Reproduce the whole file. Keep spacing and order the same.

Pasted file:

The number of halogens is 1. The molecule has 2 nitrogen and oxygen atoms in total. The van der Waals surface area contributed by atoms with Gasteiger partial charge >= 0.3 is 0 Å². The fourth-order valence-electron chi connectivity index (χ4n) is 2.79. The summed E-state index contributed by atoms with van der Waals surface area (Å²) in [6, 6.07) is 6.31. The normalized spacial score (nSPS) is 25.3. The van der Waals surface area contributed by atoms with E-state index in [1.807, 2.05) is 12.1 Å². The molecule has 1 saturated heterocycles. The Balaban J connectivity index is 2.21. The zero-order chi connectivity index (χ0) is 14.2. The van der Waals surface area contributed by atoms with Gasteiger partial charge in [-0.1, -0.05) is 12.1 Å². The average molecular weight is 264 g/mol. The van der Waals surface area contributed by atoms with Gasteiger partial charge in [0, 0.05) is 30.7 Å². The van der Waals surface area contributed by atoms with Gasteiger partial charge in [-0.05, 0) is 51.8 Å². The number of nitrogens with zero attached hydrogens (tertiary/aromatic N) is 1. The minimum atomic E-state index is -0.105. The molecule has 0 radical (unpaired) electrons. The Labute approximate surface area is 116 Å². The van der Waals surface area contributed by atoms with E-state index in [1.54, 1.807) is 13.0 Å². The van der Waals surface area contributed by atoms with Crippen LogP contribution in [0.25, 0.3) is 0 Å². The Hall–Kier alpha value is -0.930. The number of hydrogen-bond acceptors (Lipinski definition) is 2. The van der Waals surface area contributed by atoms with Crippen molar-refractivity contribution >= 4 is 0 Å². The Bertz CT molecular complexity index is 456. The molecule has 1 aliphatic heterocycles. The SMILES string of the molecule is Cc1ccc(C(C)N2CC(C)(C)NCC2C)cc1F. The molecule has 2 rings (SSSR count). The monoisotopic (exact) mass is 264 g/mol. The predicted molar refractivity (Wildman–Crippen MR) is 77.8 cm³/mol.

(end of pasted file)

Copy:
The number of halogens is 1. The molecule has 2 nitrogen and oxygen atoms in total. The van der Waals surface area contributed by atoms with Gasteiger partial charge >= 0.3 is 0 Å². The fourth-order valence-electron chi connectivity index (χ4n) is 2.79. The summed E-state index contributed by atoms with van der Waals surface area (Å²) in [6, 6.07) is 6.31. The normalized spacial score (nSPS) is 25.3. The van der Waals surface area contributed by atoms with E-state index in [1.807, 2.05) is 12.1 Å². The molecule has 1 saturated heterocycles. The Balaban J connectivity index is 2.21. The zero-order chi connectivity index (χ0) is 14.2. The van der Waals surface area contributed by atoms with Gasteiger partial charge in [-0.1, -0.05) is 12.1 Å². The average molecular weight is 264 g/mol. The van der Waals surface area contributed by atoms with Gasteiger partial charge in [0, 0.05) is 30.7 Å². The van der Waals surface area contributed by atoms with Gasteiger partial charge in [-0.05, 0) is 51.8 Å². The number of nitrogens with zero attached hydrogens (tertiary/aromatic N) is 1. The minimum atomic E-state index is -0.105. The molecule has 0 radical (unpaired) electrons. The Labute approximate surface area is 116 Å². The van der Waals surface area contributed by atoms with E-state index in [1.54, 1.807) is 13.0 Å². The van der Waals surface area contributed by atoms with Crippen LogP contribution in [0.25, 0.3) is 0 Å². The Hall–Kier alpha value is -0.930. The number of hydrogen-bond acceptors (Lipinski definition) is 2. The van der Waals surface area contributed by atoms with Crippen molar-refractivity contribution >= 4 is 0 Å². The Bertz CT molecular complexity index is 456. The molecule has 1 aliphatic heterocycles. The SMILES string of the molecule is Cc1ccc(C(C)N2CC(C)(C)NCC2C)cc1F. The molecule has 2 rings (SSSR count). The monoisotopic (exact) mass is 264 g/mol. The predicted molar refractivity (Wildman–Crippen MR) is 77.8 cm³/mol.